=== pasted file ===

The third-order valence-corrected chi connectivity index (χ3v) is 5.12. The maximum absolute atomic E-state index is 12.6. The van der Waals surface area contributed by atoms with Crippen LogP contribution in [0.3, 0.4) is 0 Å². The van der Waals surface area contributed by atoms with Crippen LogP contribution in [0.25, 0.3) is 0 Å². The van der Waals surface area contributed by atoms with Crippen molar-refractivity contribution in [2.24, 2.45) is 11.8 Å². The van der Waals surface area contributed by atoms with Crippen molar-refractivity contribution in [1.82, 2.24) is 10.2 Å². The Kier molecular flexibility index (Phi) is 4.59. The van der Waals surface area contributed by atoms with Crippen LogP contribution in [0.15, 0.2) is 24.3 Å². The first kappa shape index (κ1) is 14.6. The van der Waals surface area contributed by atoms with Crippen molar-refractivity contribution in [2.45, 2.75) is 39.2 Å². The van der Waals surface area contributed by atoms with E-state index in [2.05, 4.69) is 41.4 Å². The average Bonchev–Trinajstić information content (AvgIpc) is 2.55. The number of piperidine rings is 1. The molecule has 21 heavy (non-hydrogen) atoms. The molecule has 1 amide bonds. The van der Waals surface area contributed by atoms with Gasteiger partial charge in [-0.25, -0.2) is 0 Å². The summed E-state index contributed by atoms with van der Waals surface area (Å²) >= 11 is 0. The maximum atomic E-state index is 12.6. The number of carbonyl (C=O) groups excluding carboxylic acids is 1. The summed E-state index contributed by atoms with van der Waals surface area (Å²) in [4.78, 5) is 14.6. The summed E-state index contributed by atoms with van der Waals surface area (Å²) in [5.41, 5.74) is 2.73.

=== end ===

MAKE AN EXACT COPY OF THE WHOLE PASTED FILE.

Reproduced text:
The third-order valence-corrected chi connectivity index (χ3v) is 5.12. The maximum absolute atomic E-state index is 12.6. The van der Waals surface area contributed by atoms with Crippen LogP contribution in [0.3, 0.4) is 0 Å². The van der Waals surface area contributed by atoms with Crippen LogP contribution in [0.25, 0.3) is 0 Å². The van der Waals surface area contributed by atoms with Crippen molar-refractivity contribution in [2.24, 2.45) is 11.8 Å². The van der Waals surface area contributed by atoms with Crippen molar-refractivity contribution in [1.82, 2.24) is 10.2 Å². The Kier molecular flexibility index (Phi) is 4.59. The van der Waals surface area contributed by atoms with Crippen LogP contribution in [0.15, 0.2) is 24.3 Å². The first kappa shape index (κ1) is 14.6. The van der Waals surface area contributed by atoms with Crippen molar-refractivity contribution in [2.45, 2.75) is 39.2 Å². The van der Waals surface area contributed by atoms with E-state index in [2.05, 4.69) is 41.4 Å². The average Bonchev–Trinajstić information content (AvgIpc) is 2.55. The number of piperidine rings is 1. The molecule has 21 heavy (non-hydrogen) atoms. The molecule has 1 amide bonds. The van der Waals surface area contributed by atoms with Gasteiger partial charge in [-0.25, -0.2) is 0 Å². The summed E-state index contributed by atoms with van der Waals surface area (Å²) >= 11 is 0. The maximum atomic E-state index is 12.6. The number of carbonyl (C=O) groups excluding carboxylic acids is 1. The summed E-state index contributed by atoms with van der Waals surface area (Å²) in [4.78, 5) is 14.6. The summed E-state index contributed by atoms with van der Waals surface area (Å²) in [5.41, 5.74) is 2.73.